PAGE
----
[12]: Ostler, 87.


  1. Since the BoM is an ancient text, where are the carvings, engravings, texts, manuscripts, etc. found that contain the writings in the BoM?

  2. You can find phrases and even whole verses of BoM texts in various Old World texts such as the Dead Sea Scrolls and others that come from Mesoamerican times and places. None of these were known to the world at large at the time Joseph Smith was alive and translating the Book of Mormon to English, which is further evidence of its authenticity as a book given by divine inspiration from God for purposes of testifying of Him through faith in what was written in the book, with evidences to come later.

    For further readings, see:

    The Book of Mormon as a Mesoamerican Record -

    What Does Chiasmus in the Book of Mormon Prove? -

    Category: Records (Book of Mormon » Records) -

    The Dead Sea Scrolls and the Book of Mormon -

  3. Hi anonymous poster!

    The problem lies mainly in the fact that we lack texts from Mesoamerica that date contemporary to the Book of Mormon. Most of the texts were destroyed by the Spanish and other European conquerers, and the few texts that survive date from after Book of Mormon times.

    That said, as Rob pointed out, a number of texts from the Old World have survived that offer some interesting parallels to the Book of Mormon.

  4. Rob, would the texts found in the DSS be unique to the BoM, or would they be the texts found in the Bible that also appear in the BoM (i.e. Isaiah, etc.)?

    Steve, just to confirm, despite the destruction of Jerusalem by the Romans, Assyrians, Bablyonians... I mean, the Spaniards and Europenas destroying everything BoM related (not sure how Inca, Myan, Aztec, Native Indian artifacts were spared?) we have no ancient BoM texts preserved in any fashion that independently confirms millions cherished the texts as holy scripture?

  5. Great questions, Rob. I would say that it's not so much a word-for-word comparison (literal) as it is a cultural and conceptual comparison. For brevity's sake, I will refer you to another link. This one has info by two great BoM scholars: Kerry Shirts and Robert Cloward. I don't know Kerry Shirts, except for what I've read of his and his excellent YouTube videos, but Robert Cloward was my institute teacher (sort of a seminary school for adults) and he was brilliant with his understanding of Dead Sea Scroll texts. Cloward traveled to the Holy Land several times and did a lot of the research that brought their meaning to light both literally and contextually. I highly recommend you read anything he has written.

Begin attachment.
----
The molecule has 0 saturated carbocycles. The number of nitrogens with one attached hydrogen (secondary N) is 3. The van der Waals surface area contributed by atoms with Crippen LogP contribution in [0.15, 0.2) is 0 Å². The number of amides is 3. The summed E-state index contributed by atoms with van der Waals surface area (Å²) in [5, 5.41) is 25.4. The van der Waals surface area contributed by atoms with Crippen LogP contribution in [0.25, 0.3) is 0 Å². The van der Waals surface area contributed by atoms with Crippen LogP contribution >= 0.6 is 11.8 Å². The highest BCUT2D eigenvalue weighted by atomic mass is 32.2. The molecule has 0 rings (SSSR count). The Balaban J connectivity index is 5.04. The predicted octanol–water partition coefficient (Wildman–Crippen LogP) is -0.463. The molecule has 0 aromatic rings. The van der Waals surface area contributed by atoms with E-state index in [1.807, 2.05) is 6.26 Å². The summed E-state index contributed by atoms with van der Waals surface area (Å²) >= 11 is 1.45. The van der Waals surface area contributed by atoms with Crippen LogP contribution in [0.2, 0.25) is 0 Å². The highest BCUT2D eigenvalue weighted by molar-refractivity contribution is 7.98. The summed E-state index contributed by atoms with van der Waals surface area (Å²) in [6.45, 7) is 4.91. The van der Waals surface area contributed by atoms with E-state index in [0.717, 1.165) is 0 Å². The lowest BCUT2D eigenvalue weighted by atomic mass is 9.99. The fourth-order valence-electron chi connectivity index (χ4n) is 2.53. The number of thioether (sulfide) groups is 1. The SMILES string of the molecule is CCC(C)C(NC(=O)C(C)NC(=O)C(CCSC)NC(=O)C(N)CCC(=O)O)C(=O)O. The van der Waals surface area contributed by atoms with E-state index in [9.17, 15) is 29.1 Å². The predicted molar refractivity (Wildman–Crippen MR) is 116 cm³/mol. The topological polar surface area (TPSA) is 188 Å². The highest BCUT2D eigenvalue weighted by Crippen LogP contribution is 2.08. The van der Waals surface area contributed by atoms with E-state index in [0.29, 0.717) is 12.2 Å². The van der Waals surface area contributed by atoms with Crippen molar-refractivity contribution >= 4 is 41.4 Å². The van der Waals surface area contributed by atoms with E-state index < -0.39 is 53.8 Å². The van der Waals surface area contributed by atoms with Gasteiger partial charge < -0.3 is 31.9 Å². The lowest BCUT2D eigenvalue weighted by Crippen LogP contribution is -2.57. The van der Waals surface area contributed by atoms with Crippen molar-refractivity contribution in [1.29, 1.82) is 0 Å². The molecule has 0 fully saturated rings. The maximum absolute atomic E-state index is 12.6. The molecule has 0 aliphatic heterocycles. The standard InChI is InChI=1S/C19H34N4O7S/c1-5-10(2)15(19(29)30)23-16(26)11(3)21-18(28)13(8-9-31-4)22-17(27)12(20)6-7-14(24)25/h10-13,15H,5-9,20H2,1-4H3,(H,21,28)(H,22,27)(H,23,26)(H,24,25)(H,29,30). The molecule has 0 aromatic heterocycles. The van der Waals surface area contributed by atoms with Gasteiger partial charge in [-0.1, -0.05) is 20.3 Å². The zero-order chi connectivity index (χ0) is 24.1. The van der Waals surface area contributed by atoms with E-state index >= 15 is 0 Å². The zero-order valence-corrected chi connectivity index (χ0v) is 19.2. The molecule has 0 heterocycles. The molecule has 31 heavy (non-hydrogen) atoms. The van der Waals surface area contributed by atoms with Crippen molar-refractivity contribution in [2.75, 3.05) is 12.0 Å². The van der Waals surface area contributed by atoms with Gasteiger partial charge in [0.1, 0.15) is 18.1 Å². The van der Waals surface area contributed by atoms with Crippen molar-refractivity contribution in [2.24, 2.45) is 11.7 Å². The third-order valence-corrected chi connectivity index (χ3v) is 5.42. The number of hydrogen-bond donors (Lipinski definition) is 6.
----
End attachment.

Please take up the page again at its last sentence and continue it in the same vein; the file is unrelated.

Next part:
I might have something to add to what Steve says, given that I served my mission in Central America, but I'll let him answer your question first and will follow up if there's anything I can add.

  6. Hi Rob, I read the link. Not sure how the Qumran communities cultural similaries to a people separated by by the Atlantic addresses my question that we have ancient text in the Americas that directly attribute to the BoM. The one similarity as pointed out in point #2 of the link states "BoM people like the Qumran community have a passion for writing, making records for everything." Which lends weight that we should have ancient records from the millions who regarded the BoM as holy scripture as the text purports. Concerning #6 I would be curious to know what texts outside of the modern BoM canon were regarded by the BoM peoples, and what variances of canon and the process by which the modern BoM canon was chosen. I would also like to know what we have from ancient historians and writers independant of the BoM who observed, documented and quoted from BoM scripture that are contemporaries like Irenaeus, Martyr, Josephus, Polycarp, Ignatius, Clement, etc. We could reconstruct all but 11 versus of the NT from their quotes alone (dating before 325 AD). Would be curious how much we can reconstruct of the BoM (which last page dates it to 421 AD). Concerning #25, what desert in the Americas is this referring to? And #27, where is this temple and its ruins today? Thanks, Rob